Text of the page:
3. The Solace of Leaving Early by Haven Kimmel. This book has been on my favorites list for so long that I almost don’t remember what I loved about it. When I try to remember the story I come up with words like redemption, grace, and compassion. This book is about hard lives handled with gentleness, and I really just loved it.
  4. Family Happiness by Leo Tolstoy. Short stories are a beautiful thing! Tolstoy is going to gather all his Russian thoughtfulness and pack it into little novellas that will make you rethink marriage, family, and the good life in 100 pages or less.
  5. The Magician’s Assistant by Ann Patchett. I’ve read every novel Ann Patchett has published because of this book. This book overwhelmed me, on completing the last page, with the feeling that this was a new story and one that I’d never heard before. Some writers are language craftspeople and some are storytellers. Ann Patchett is the latter. [She has a new novel called Commonwealth coming out in September. I may have squealed with joy when adding it to my wishlist.]

What to Read Quicklist (K-3)

  1. Catwings (A Catwings Tale) by Ursula K. Le Guin. I love this book and all its sequels. They are short, sweet stories about cat siblings who were born with wings (probably because their father was a “fly-by-night”).
  2. Mercy Watson Boxed Set: Adventures of a Porcine Wonder by Kate DiCamillo. Kate DiCamillo is a master storyteller, and none of her books are quite as fun as the Mercy Watson series. They make us laugh every time, and the illustrations by Chris Van Dusen are part of the package for sure.
  3. Angus MacMouse Brings Down the House by Linda Phillips Teitel. Although the story about a small mouse who wishes to be a conductor is relatively simple, the background information about opera and orchestral music makes this little book feel surprisingly rich.
  4. Adèle & Simon by Barbara McClintock. This picture book delivers a lovely route of Paris, a find and seek game for all the items Simon loses along the way, and a charming sibling story (especially for big sisters).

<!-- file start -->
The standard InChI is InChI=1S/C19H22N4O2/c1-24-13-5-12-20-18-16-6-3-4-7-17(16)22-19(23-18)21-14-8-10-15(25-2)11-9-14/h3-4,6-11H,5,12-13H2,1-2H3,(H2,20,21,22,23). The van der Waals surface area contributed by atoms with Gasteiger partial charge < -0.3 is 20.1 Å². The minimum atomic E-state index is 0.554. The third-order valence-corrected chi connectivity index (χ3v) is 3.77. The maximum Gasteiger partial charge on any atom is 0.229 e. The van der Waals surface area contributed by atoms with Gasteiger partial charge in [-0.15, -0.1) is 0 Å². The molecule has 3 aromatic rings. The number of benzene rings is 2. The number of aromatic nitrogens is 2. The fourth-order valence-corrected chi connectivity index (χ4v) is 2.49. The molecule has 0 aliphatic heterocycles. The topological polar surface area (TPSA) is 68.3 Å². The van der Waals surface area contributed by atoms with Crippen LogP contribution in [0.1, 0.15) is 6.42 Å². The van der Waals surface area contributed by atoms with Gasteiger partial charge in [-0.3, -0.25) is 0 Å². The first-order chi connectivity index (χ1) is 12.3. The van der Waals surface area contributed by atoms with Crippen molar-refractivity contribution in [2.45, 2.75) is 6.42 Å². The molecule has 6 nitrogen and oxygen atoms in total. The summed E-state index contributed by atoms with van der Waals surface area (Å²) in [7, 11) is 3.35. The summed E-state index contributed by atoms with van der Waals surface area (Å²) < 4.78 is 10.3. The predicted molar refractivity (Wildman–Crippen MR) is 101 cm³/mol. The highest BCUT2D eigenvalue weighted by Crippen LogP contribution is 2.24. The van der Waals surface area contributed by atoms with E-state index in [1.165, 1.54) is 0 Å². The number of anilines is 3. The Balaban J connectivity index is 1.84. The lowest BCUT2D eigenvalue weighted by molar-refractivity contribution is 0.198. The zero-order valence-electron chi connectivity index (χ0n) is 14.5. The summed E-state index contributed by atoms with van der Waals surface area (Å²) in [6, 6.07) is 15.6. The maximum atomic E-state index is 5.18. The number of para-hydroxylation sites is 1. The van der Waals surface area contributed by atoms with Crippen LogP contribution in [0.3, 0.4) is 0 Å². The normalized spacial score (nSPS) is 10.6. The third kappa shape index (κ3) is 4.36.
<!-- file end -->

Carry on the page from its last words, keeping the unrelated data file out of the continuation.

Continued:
5. The Trumpet of the Swan by E.B. White. I love all the children’s novels from E.B. White, but ‘Trumpet’ is my favorite. I don’t recommend the movie- it forgets everything lovely from the book- but the audio book reading by the author is a treasure.

What to Read Quicklist (Pre-K)

  1. The Happy Lion by Louise Fatio.  It’s a sweet story about a lion in France who leaves the zoo for a day to wander about town.
  2. The Circus Ship by Chris Van Dusen. Rhyming, rhythmic tale about shipwreck and a charming escape.
  3. Ox-Cart Man by Donald Hall. I always tell my kids this is my favorite children’s book, and they grab it as a special kindness to me. Its lyrical portrayal of farm life and gentle domestic scenes reads like a Wendell Berry primer for kids.
  4. A Visitor for Bear (Bear and Mouse) by Bonnie Becker. I love the illustrations in this book and the vocabulary is particularly rich. Everybody needs a friend, even grumpy old Bear.
  5. Library Lion by Michelle Knudsen. Great watercolor illustrations in this fanciful tale of a lion and the people he won over. We never stopped wishing for a big cat to wander into our library.